[State militiamen in Issaquah on July 18, 1891. They were sent to Issaquah to impose order during a miners’ strike, during which African-American miners were unknowingly brought in as ‘scabs’.]
Does the eradication of racist laws really combat institutionalized racism? How does subtle and sometimes hidden institutionalized racism affect the citizens, economy, and future of Washington state? For this Humanities Washington event, Eva Abram will talk about the history of racism and how it affects specific groups in our society today. She will explore how the painful experiences of Jim Crow laws and slavery might ultimately support the pride and achievements of contemporary generations of African Americans. She also will discuss how the invisible divide of racism – fed by both knowledge and ignorance – continues to exist despite progress to eradicate it made in recent decades. Conversation and cooperation can inspire progress and action to defeat that divide, and during this discussion, Abram makes suggestions on how to achieve that goal.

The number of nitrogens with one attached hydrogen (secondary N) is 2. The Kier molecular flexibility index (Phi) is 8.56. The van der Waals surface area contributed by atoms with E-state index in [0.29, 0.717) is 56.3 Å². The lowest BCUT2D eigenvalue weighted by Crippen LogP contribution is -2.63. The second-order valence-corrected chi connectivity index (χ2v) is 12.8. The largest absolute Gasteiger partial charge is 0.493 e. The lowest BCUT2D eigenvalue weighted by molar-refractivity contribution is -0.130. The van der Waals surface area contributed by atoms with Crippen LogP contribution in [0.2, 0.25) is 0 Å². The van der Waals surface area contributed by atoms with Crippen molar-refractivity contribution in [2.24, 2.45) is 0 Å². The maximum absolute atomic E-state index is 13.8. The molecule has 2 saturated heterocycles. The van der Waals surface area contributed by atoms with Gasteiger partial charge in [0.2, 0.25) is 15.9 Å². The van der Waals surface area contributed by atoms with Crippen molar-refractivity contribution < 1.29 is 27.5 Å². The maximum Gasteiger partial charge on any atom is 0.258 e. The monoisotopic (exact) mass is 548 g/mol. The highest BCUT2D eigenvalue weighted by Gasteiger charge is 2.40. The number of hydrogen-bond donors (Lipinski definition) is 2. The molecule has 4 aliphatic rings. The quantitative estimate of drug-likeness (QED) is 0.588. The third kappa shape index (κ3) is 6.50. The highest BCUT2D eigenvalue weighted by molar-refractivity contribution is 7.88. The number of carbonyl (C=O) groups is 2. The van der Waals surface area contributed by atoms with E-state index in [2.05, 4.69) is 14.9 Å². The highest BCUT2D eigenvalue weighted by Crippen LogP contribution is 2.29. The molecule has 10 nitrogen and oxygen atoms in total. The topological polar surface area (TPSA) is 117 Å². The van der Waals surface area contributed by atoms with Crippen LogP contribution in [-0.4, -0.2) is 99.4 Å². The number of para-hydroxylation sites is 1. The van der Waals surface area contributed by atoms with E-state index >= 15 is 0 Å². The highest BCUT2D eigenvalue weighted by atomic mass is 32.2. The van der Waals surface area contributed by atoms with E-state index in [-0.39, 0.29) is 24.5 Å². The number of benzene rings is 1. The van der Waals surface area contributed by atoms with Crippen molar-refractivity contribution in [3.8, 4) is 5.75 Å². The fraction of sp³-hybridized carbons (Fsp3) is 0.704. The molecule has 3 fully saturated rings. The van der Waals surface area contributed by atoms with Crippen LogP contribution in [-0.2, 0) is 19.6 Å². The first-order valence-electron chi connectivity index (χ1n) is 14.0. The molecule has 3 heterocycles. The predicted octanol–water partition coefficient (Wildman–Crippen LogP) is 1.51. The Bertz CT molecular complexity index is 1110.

About Eva Abram
Eva M. Abram has performed in schools, theatres, and history museums throughout the northwest. As an actress, public speaker, and avid lover of history, Abram writes and performs stories about people and events that have shaped our state and our nation. Using the crafts of acting and storytelling, she creates dramatic presentations that explore race and race relations. She presents compelling, little-known stories of African Americans as well as stories that examine how business, government, and public policies affect social practices.
Ms. Abram holds a Bachelor of Arts degree in Business Policy/Public Policy from the University of Washington. Abram currently lives in Seattle.